These more sophisticated criteria are more often applied in physical applications, such as the determination of a site's local symmetry or motif structure.

Initial Features

With a graph in hand, we now need a way to associate the important physical information of the crystal with the graph. This is done by associating a vector, termed the feature vector, with each node, and often edge, of the graph. The feature vectors are intended to encode the relevant physical data for the chosen predictive task.

Note that we term these initial features, since they are usually taken as input for some machine learning model, which will consequently update the features layer-by-layer. Having acknowledged this, we drop the term initial in the following discussions and consider the features of these two objects: the atoms or nodes; and the edges.

Node/Atom Features

Nodes of the crystal graph represent atoms most usually, so we may essentially consider this to be a discussion of atom representation vectors.

Of course, atoms have corresponding valence charges, differing orbital structures, and groups. A common scheme for atom representation vectors is that employed in the classic CGCNN by Xie & Grossman. This is described succinctly in the diagram below:

CGCNN inspired atom feature vector
Note that some values are one-hot encoded; others are expansions, etc. The implementation of the scheme above can be found as atom_init.json here, organized by proton number.

One Hot Encoding:

When we need to describe something that's a true or false property, we may place a zero or one to describe this true-false relationship. Alternatively, to increase the dimensionality, we could have an inefficient two-dimensional space where either of the two must be one, with the first being one and the other zero (denoting true) and then vice versa (denoting false) being the only two options.

An 2-D example of a one-hot encoding of two mutually exclusive categories

This padded representation that extends the dimensionality is termed one-hot encoding; where the example above for true or false may naturally be extended to describe a larger set (>2) of mutually-exclusive categories (such as an elements group number).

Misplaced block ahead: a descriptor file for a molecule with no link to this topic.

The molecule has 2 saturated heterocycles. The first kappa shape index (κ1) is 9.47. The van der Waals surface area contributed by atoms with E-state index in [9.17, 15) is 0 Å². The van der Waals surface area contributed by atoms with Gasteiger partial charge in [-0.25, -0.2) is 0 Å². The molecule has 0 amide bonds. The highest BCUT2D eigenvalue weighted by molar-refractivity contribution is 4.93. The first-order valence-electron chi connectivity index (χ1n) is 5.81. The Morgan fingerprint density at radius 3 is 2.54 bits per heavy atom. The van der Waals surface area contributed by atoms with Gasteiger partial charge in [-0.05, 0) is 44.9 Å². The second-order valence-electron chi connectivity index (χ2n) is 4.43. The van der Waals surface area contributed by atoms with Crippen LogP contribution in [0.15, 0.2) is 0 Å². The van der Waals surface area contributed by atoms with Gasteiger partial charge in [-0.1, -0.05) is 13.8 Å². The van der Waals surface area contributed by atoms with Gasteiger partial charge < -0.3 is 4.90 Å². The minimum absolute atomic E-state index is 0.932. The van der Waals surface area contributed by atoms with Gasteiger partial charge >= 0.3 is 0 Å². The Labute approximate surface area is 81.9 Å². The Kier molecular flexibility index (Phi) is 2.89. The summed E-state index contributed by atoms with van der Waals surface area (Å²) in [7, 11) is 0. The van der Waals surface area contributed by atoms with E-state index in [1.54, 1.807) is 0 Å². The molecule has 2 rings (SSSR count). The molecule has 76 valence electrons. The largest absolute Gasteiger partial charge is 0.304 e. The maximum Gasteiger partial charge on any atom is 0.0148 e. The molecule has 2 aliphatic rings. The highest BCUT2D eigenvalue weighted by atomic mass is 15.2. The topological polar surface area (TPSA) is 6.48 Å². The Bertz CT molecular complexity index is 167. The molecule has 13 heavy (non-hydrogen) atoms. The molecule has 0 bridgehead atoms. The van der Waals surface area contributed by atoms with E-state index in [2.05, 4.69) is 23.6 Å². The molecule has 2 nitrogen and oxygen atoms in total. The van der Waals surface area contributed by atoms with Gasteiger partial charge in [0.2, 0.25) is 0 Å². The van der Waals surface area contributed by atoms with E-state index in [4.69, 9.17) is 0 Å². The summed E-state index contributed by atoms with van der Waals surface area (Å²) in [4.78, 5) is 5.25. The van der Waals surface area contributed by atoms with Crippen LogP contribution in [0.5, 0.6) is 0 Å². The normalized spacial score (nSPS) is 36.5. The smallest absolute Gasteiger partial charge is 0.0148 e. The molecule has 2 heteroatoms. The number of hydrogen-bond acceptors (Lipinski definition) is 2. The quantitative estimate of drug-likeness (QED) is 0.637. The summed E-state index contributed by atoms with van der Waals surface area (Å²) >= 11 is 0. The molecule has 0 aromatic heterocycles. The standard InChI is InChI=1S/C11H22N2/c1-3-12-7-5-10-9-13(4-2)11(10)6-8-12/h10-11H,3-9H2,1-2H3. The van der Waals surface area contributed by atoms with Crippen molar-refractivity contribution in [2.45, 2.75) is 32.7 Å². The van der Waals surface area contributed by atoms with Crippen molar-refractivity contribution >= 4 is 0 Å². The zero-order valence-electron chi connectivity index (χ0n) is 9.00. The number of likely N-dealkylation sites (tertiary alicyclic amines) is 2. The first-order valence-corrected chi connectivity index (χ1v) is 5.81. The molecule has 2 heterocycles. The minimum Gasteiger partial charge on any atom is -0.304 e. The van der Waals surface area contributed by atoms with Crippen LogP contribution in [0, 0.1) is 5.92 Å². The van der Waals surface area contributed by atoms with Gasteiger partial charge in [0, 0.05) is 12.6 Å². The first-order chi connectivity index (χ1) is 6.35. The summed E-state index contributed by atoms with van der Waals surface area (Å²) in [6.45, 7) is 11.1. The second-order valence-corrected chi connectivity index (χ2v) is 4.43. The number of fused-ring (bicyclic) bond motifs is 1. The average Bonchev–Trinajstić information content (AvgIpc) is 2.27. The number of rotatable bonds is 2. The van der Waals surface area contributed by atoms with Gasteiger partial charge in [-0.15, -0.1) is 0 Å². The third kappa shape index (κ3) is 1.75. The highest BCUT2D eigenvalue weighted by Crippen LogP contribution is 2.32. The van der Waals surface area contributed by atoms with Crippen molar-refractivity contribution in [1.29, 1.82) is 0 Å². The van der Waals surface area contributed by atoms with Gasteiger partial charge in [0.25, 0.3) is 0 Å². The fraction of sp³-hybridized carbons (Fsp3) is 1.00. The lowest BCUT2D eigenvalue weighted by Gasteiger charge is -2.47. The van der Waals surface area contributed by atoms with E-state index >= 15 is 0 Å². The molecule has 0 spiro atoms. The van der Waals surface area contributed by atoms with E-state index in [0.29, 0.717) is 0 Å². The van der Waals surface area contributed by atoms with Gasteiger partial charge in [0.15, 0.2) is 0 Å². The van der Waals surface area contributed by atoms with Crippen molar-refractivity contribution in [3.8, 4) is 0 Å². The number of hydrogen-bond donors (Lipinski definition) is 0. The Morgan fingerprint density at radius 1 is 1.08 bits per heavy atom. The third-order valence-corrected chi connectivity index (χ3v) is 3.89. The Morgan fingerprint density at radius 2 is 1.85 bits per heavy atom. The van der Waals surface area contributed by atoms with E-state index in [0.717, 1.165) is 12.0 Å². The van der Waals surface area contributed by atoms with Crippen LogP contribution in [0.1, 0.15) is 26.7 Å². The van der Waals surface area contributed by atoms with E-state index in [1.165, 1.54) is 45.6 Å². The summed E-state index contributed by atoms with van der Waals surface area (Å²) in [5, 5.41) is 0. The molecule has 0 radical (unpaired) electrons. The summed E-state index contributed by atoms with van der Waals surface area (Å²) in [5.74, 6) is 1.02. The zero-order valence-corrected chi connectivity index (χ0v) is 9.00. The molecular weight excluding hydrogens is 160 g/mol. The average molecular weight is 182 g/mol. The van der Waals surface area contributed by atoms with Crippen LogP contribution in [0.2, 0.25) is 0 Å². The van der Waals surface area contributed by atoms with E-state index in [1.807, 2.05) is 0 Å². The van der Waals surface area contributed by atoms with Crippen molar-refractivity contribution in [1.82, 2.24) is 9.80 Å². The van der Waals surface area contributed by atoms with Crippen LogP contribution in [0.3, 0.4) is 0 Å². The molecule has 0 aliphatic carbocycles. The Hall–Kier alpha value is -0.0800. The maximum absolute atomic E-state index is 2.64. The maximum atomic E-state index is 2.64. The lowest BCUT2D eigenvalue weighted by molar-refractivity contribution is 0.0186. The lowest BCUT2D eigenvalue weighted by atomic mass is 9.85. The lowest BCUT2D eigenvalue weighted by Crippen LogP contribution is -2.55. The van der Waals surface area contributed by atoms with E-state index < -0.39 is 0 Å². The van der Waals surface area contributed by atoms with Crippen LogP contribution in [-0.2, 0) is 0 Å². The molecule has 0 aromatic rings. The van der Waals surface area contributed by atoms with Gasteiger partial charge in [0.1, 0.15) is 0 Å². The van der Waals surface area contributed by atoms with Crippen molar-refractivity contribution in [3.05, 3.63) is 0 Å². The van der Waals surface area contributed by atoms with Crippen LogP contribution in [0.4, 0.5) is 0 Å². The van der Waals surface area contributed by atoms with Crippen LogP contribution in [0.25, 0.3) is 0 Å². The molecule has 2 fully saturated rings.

One-hot encoding is inefficient, but, it may help communicate better the different classes to the model it's input in to. This is especially true in models for which the first layers act effectively as linear maps.

Sometimes no atomic information is provided with the graph (or some randomly initialized set of orthogonal vectors may be chosen). The workflow defined in this paper, and which we will refer to as MEGNet, implemented random feature vectors for the atoms. Suprisingly, negligible difference in performance of the model for certain tasks was observed (compared to the previously discussed physical atom vectors).

Edge/"Bond" Features

Apparently, due to their simple criteria for construction, the feature vector of most crystal graph edges is only based upon distance.

We can always describe a distance as a scalar distance, but we may also describe it as an offset vector (though there is some ambiguity up to a minus sign). More frequently, the scalar distance corresponding to the edge is expanded in a so-called Gaussian distance expansion, or Radial-Basis Function expansion (RBF). This gives us a larger dimensional representation vector based only on the distance.

Gaussian expansion of distance as bond feature vector

One could also conceivably include other information about the bond, such as the combined charge or combined electrostatic valency of the neighbors, but this then wouldn't apply to next nearest neighbors very well, or the next next etc. which may have been included in the edge construction. Of course, the loose definition of an edge requires us to drop any interpretation of the edges as 'chemical bonds' between graph neighbors; but other bond-specific attributes may also be incorporated, such as displacement vectors (in terms of components) and the like.


Modern models utilizing the basic constructions discussed above have shown suprisingly good performance on a multitude of training tasks such as: formation energy per atom, minimum band-gap, metal/non-metal classification, etc. This suggests that the information packaged in such a structure, as above, is an intrinsically useful representation of the corresponding physical structures.

Greater performance and more robust representations are almost certainly intertwined, however. To that end, it's useful to consider what flaws such models may have, in hopes we may improve them.


One major flaw with these techniques is their lack of inclusion of larger geometrical information. Then again, the high performance of such models without this geometrical information may be a testament to it's neglible effect on the chosen targets.


The above graph constructions have been extended to some extent in more modern models; two notable examples being the atomistic LINE graph, and the state vector of the MEGNet model. The atomistic LINE graph approach associated a secondary, 'line' graph to each crystal, in which nodes represented edges of the crystal graph and connections between these 'edge' nodes describe the angle made between connected bonds. Megnet's approach associated an additional state-level vector with each crystal graph as a sort of graph-level feature.